Buying the HTC Hero in Shanghai
On Thursday I went with coworkers Hank and Jenny to get an HTC Hero. Jenny’s Taobao research had revealed lots of vendors advertising the new Google Android smartphone, but with fluctuating prices and changes in stock. (The phone has not officially hit the Chinese market yet, so these are all unofficial imports, or 水货 in Chinese.) Anyway, we finally settled on a vendor near Shanghai Train Station.
When we found the shop on the sixth floor, Jenny also noticed that there were other shops selling the phone at competitive prices. We stuck to our original guy, though. His price was 3800 RMB, without SD card or GPS software installed. He was selling all sizes of SD cards, recommending the 8 GB one for 200 RMB. Hank and I both wanted the 16 GB card, which sold for 360 RMB. It was kind of funny… the vendor tried to talk us out of it, saying everyone gets 8 GB, and there’s no need for more than that. We both got the 16 GB (partly, I suspect, because we both had 8 GB iPhones).
The phone was evidently imported from Eastern Europe. The “Locale and Text” options included options like “Čeština (Česká republika)” and “Polski (Polska)” and “Polski (Węgry)”. The most appealing options for me, as an English speaker, were “English (Romania),” “English (Slovakia),” and the like.
The interface of the HTC Hero, when presented by the vendor, was entirely in Chinese. It looked great, but I wanted to try the smartphone out in English first, so I went to the “Locale and Text” setting and chose “English (Poland).” What I didn’t notice at the time was that Chinese was not an option in that menu. Once I changed away from Chinese, I couldn’t change back! In addition, once out of Chinese interface mode, you don’t have access to Chinese input. You can install Google Pinyin IME on the phone (awesome!), but there’s no way to actually access it when you type because it doesn’t appear in the input select menu like you’d expect.
This is a short-term issue; the phone clearly does have built-in support for Asian languages, and HTC is a Taiwanese company, after all. For now, I can receive Chinese SMS text messages just fine, I just can’t write them. I’m confident I can resolve this issue, either with or without the vendor’s help, but it’s one of the hassles of a buying a version of a product that wasn’t meant for your region and its special needs. Chinese vendors will likely solve this problem soon, but the Hero is still a very new arrival.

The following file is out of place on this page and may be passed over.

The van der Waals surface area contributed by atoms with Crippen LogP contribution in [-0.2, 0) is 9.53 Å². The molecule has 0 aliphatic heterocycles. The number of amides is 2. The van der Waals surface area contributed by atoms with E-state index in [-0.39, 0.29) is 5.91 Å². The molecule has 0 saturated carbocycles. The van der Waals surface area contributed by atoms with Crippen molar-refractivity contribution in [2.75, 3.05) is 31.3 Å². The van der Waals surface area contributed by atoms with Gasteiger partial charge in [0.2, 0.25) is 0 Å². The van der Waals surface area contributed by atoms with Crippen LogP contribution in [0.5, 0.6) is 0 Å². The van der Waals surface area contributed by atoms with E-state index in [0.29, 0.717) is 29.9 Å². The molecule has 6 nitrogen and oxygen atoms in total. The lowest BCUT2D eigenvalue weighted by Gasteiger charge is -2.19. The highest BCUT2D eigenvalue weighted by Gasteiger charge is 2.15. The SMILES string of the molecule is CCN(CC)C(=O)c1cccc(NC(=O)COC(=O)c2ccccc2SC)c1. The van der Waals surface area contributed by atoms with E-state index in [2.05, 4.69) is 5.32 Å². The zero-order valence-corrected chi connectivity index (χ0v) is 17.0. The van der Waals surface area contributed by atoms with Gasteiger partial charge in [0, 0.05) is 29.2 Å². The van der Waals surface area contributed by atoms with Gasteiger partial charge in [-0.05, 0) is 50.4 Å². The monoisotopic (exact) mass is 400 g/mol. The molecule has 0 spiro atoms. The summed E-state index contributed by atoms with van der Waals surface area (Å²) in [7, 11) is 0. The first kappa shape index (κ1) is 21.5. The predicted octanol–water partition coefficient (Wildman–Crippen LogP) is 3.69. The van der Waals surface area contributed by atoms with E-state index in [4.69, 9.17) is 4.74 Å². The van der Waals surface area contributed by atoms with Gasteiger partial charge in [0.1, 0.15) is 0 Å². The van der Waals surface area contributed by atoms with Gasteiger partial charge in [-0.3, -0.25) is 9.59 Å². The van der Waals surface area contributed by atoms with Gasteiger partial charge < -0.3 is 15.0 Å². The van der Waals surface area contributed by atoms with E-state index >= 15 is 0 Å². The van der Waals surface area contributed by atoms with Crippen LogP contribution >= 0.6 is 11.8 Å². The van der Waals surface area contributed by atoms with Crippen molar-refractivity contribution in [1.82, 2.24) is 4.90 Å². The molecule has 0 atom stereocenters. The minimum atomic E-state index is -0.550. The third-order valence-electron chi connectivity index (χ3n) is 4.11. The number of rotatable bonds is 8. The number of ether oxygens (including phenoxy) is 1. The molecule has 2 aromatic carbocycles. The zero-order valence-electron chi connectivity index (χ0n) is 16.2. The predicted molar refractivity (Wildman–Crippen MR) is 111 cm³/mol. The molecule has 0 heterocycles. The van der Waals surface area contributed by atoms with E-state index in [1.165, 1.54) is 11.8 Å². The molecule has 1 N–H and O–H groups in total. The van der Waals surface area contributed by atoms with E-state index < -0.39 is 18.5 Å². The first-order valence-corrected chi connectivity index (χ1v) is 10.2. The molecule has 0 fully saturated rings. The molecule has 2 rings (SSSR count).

When I figure out how to add Chinese input to the Hero (and it’s gotta be Google Pinyin input!), I’ll post an update. [Update: I have figured it out and written a blog post called Google Pinyin for the HTC Hero.]
Drawbacks of the Hero
Localization issues aside, I’ve noticed a few of the negatives pointed out in the Gizmodo review of the Hero. Yes, the phone is a little bit sluggish at times.
Living in China, I have a special list of grievances, which are entirely not the Hero’s fault: the lovingly built-in integration of YouTube, Twitter, and Facebook are all wasted for me, since all of those services are currently blocked in the PRC. This really irks me.
One of the more frustrating problems is the apparent inconsistency of the Android Market search functionality. When Google Listen for Android was released yesterday, Hank searched “listen,” found it immediately, and installed it. The same search on my phone turned up nothing. Neither of the two methods Google suggests work for me. I’ve found other similar reports online, and it seems that Android market content is inconsistent for different locations. Likely what happened is that Hank was using a proxy when he installed Listen, so he was actually accessing the American market. It’s a bit confusing, although not exactly the phone’s fault, either.